•Be familiar with the responsibilities of the Maid of Honour.  You may want to have a conversation with the Maid of Honour to coordinate and avoid stepping on each other's toes.

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Tuesday, June 18, 2013

A Candy Buffett for your wedding






July 2013


Now you really can feel like a kid in a Candy store, with, the ultimate lolly lover’s virtual destination. Just launched, is a website dedicated to everything in confection. A place where you can buy all you need for a stunning candy buffet, wedding favours, children’s party, or seasonal occasions such as Halloween, Easter or Christmas. Big Lolly brings you premium quality lollies, chocolate and candies, but not premium prices.


Imagine a place where all your childhood fantasy’s come to life, a one stop destination for everything in sweets. With over 500 different lolly lines available, there is something to please every candy lover’s dreams. has all your traditional favourites, such as Strawberry Clouds, Aussie Drops, Snakes and Sours as well as exciting imported lollies from Fini in Europe, Oakleaf in Canada, Sixlets and Pearls from the US and even Maria Sharapova’s Sugarpova range. There are Jawbreakers in unbelievable flavours, such as ‘red hots’ and ‘time bomb explosive sour’, delicious Super Sours, Crazy Hearts, Skulls and Bones and Stars. Over 25 flavours of gum, including Sprinkles, Black Cherry and Blue Berry, Soda Fountain, Ice Cream Sundae, Beach Ball Mix and Spooky eyes and these are just a small sample of the truly scrumptious flavours to try.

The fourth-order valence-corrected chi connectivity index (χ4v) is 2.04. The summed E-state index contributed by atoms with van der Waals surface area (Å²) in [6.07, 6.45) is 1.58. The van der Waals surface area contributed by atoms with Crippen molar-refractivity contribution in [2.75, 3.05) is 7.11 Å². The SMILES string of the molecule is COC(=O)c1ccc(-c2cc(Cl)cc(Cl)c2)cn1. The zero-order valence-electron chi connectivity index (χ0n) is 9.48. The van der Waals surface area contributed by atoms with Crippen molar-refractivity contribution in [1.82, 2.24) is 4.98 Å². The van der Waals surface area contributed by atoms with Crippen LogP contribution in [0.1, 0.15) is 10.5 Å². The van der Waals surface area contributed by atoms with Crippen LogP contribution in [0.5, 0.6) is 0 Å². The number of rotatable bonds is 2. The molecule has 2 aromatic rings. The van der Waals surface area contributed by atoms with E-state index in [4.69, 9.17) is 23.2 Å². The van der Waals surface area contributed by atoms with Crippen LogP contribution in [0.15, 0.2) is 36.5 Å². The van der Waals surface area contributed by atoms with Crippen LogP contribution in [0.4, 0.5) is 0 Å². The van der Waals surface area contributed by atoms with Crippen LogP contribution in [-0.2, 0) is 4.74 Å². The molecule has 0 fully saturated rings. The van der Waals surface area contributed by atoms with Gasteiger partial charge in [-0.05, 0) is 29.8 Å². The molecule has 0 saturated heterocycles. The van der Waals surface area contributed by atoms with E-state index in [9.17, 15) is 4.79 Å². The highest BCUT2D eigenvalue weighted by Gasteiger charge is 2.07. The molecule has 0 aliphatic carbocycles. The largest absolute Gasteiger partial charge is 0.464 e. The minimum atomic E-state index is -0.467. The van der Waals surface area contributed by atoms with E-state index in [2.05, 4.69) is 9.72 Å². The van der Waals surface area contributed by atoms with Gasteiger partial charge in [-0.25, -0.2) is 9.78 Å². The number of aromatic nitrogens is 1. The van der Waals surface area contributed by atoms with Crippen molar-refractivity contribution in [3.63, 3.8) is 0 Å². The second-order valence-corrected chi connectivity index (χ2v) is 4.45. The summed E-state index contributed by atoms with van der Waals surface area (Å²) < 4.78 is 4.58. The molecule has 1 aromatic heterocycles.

Inspire, with BigLolly’s unbelievable range of delectable mouth-watering delights, hundreds of cake decorating and baking ideas, the possibilities are endless. Shop by theme or by colour with everything you need to create breathtaking party tables, tempting candy bars, goody bags, and parties, to wow, excite and inspire.